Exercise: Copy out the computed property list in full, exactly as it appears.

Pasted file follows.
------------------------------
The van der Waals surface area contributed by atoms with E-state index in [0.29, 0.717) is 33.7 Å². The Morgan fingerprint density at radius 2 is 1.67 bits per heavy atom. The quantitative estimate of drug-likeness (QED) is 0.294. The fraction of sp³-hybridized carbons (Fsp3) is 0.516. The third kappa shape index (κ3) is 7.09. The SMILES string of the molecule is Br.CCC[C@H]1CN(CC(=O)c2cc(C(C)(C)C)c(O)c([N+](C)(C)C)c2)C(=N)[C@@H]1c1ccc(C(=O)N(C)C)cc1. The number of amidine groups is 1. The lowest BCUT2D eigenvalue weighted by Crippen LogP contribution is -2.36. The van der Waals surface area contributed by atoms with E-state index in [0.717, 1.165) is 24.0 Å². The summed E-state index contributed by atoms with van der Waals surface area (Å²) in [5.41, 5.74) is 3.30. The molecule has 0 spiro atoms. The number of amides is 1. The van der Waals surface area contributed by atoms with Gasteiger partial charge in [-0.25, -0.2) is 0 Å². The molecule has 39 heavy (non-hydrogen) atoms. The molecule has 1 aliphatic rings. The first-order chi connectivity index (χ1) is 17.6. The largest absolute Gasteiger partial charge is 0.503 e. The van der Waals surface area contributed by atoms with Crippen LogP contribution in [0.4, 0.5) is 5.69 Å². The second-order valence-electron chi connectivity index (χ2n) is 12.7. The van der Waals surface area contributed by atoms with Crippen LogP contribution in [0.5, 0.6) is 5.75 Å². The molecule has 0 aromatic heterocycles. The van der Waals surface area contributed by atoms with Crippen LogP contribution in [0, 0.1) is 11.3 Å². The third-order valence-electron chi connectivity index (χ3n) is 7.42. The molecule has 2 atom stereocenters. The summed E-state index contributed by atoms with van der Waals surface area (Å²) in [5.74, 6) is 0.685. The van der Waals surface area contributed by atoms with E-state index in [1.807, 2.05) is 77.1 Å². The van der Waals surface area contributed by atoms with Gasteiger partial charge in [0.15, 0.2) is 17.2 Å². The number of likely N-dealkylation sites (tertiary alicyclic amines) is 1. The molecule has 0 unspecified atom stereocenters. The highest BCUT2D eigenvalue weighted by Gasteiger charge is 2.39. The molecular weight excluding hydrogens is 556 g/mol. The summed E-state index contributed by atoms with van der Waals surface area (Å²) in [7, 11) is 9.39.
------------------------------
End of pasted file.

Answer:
The van der Waals surface area contributed by atoms with E-state index in [0.29, 0.717) is 33.7 Å². The Morgan fingerprint density at radius 2 is 1.67 bits per heavy atom. The quantitative estimate of drug-likeness (QED) is 0.294. The fraction of sp³-hybridized carbons (Fsp3) is 0.516. The third kappa shape index (κ3) is 7.09. The SMILES string of the molecule is Br.CCC[C@H]1CN(CC(=O)c2cc(C(C)(C)C)c(O)c([N+](C)(C)C)c2)C(=N)[C@@H]1c1ccc(C(=O)N(C)C)cc1. The number of amidine groups is 1. The lowest BCUT2D eigenvalue weighted by Crippen LogP contribution is -2.36. The van der Waals surface area contributed by atoms with E-state index in [0.717, 1.165) is 24.0 Å². The summed E-state index contributed by atoms with van der Waals surface area (Å²) in [5.41, 5.74) is 3.30. The molecule has 0 spiro atoms. The number of amides is 1. The van der Waals surface area contributed by atoms with Gasteiger partial charge in [-0.25, -0.2) is 0 Å². The molecule has 39 heavy (non-hydrogen) atoms. The molecule has 1 aliphatic rings. The first-order chi connectivity index (χ1) is 17.6. The largest absolute Gasteiger partial charge is 0.503 e. The van der Waals surface area contributed by atoms with Crippen LogP contribution in [0.4, 0.5) is 5.69 Å². The second-order valence-electron chi connectivity index (χ2n) is 12.7. The van der Waals surface area contributed by atoms with Crippen LogP contribution in [0.5, 0.6) is 5.75 Å². The molecule has 0 aromatic heterocycles. The van der Waals surface area contributed by atoms with Crippen LogP contribution in [0, 0.1) is 11.3 Å². The third-order valence-electron chi connectivity index (χ3n) is 7.42. The molecule has 2 atom stereocenters. The summed E-state index contributed by atoms with van der Waals surface area (Å²) in [5.74, 6) is 0.685. The van der Waals surface area contributed by atoms with E-state index in [1.807, 2.05) is 77.1 Å². The van der Waals surface area contributed by atoms with Gasteiger partial charge in [0.15, 0.2) is 17.2 Å². The number of likely N-dealkylation sites (tertiary alicyclic amines) is 1. The molecule has 0 unspecified atom stereocenters. The highest BCUT2D eigenvalue weighted by Gasteiger charge is 2.39. The molecular weight excluding hydrogens is 556 g/mol. The summed E-state index contributed by atoms with van der Waals surface area (Å²) in [7, 11) is 9.39.